In Ohio Is Stringtown?
It's a simple question. Somebody claims to come from a very small place. He says it's a hamlet with only a few houses, and it's called Stringtown, Ohio. So you ask your Midwestern geography expert, "Where in Ohio is Stringtown?"
Unlikely as it may seem, there's no easy answer to that question, because there's more than one Stringtown, Ohio. In fact, there are ten of them scattered across the map!
Here are their locations. The northernmost is near the town of Shreve, the southernmost outside the town of Ripley, and the westernmost in the suburbs of Dayton.
How can this be? How can a single state have multiple places with the same name? And how are we supposed to tell them apart?
I didn't become aware of the problem until I moved out of state and had to make the drive to Pennsylvania. Just 12 miles after leaving my old hometown, I turned at a familiar crossroads called Norton. But then a hundred miles later, near Akron, I passed the exit for a city also called Norton. Apparently there's one Norton, Ohio, in Delaware County and a larger one in Stark County.
I next encountered the phenomenon in 1990, when Nat Brandt published The Town that Started the Civil War. This book recalls the abolitionist history of Oberlin, Ohio, where I went to college. Oberlin was a center for the Underground Railroad, an informal organization that helped escaped slaves reach safety in Canada. Nowadays, the town's role is memorialized by this sculpture on South Professor Street.
Relating an 1859 incident, Brandt wrote, . . . Anson Dayton intercepted the two Kentuckians on their way to Cleveland at a train stop outside the city and took them into custody on the basis of the federal warrant . . . . But in a note he observed, In an odd mistake, Dayton noted that Jennings and Mitchell were served the warrant at the Rail-Road Station of Orange, on the C.C. and C. Rail-Road in the County of Delaware in the Northern District of Ohio. Orange is in Cuyahoga County, but Delaware County is north of Columbus in Central Ohio.
Obviously Brandt wasn't aware that there were Oranges in both Cuyahoga and Delaware Counties. His source was likely correct. The warrant was served at Orange in Delaware County, nine miles north of Columbus, where Orange Road crosses the tracks opened in 1851 as the C., C. & C. (for Cleveland, Columbus and Cincinnati). My father and I found the spot. Trains still go through, but there's no railroad station there now, and no town.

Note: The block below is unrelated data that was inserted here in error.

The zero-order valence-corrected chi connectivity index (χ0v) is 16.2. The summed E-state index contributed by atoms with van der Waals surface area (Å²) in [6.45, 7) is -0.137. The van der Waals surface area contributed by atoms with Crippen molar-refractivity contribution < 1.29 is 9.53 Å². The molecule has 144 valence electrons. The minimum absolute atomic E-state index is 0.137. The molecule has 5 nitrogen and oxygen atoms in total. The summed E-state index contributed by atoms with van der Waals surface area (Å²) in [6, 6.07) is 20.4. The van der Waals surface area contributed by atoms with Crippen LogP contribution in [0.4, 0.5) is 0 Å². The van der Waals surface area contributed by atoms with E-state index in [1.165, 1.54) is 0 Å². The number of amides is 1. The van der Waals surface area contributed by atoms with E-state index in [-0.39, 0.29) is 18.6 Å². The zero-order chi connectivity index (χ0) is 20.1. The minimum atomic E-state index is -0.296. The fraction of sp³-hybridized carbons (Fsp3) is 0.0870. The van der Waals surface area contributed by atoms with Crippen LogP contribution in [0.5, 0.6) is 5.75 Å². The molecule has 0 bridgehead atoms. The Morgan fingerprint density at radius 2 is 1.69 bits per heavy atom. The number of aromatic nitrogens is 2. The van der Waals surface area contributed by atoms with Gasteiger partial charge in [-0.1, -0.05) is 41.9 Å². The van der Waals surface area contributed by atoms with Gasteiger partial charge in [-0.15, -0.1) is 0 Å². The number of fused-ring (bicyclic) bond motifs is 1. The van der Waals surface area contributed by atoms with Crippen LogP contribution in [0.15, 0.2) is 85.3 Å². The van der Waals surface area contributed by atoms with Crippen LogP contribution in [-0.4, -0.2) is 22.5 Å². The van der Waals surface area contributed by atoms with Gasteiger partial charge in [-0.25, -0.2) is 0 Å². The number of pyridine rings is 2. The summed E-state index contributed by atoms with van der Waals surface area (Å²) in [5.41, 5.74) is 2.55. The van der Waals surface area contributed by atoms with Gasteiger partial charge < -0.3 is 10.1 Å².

Then a few years ago, while driving through northeast Ohio, I heard a Chagrin Falls radio station identify its location as Bainbridge-Cleveland. Bainbridge? I know where that is. That was the hometown of Sally Flowers. It's in southern Ohio, 60 miles east of Cincinnati. How could a radio station serve both Bainbridge and Cleveland, on opposite ends of the state? Is there another Bainbridge near Chagrin Falls?
So I got out the 1987 edition of the DeLorme Mapping Company's Ohio Atlas & Gazetteer. This book has 64 pages of highly detailed maps at a scale of 1:150,000, or less than 2.4 miles to the inch, and it also has an index.
I was amazed to discover that not only are there two Nortons, two Bainbridges, and three Oranges, but the state has a total of 295 duplicate place names that are used by 701 different locations!
Here are the 232 names that appear twice. Ready?
The following 40 names appear three times each.
There are 14 that appear four times.
Two names appear five times.
Four names appear six times.
One name appears seven times.
And the co-champions are two names that each appear ten times.
Now I'm not claiming that all of these are major cities. At some time in the past, they acquired place names which have been passed on to DeLorme's cartographers, but no more than one of the duplicates has been incorporated as an official city or village. Any other places that share the name do so unofficially, because they aren't incorporated.
Comparing DeLorme's list to the census data of Ohio municipalities, I find that about a third of the shared names belong to one official municipality plus one or more unincorporated places. The other two-thirds are not listed in the census, as they are used only by unincorporated places.
I remember driving through one of the six Midways, the one in southern Madison County, and seeing the sign "Midway (Sedalia P.O.)." Apparently to avoid postal confusion, those Midwayians have to use the address Sedalia, OH 43151.
Not all of the names that I found may be in current use. The map shows these six other places within 5½ miles of the village of Richwood, where I grew up:
When I lived there, I could have told you where Claibourne and Essex were, but not the others. Four of them are, at best, crossroads. Only Centerville and Essex actually have an additional street.
In more remote areas, many locations named on the map are even less than crossroads. They're what my mother used to call a wide spot in the road.
But at one time each of them must have had at least a couple of houses, or a one-room schoolhouse, or a general store something that led the local folks to bestow a name. And not infrequently, it was a name that had already been used by some other folks a few counties over.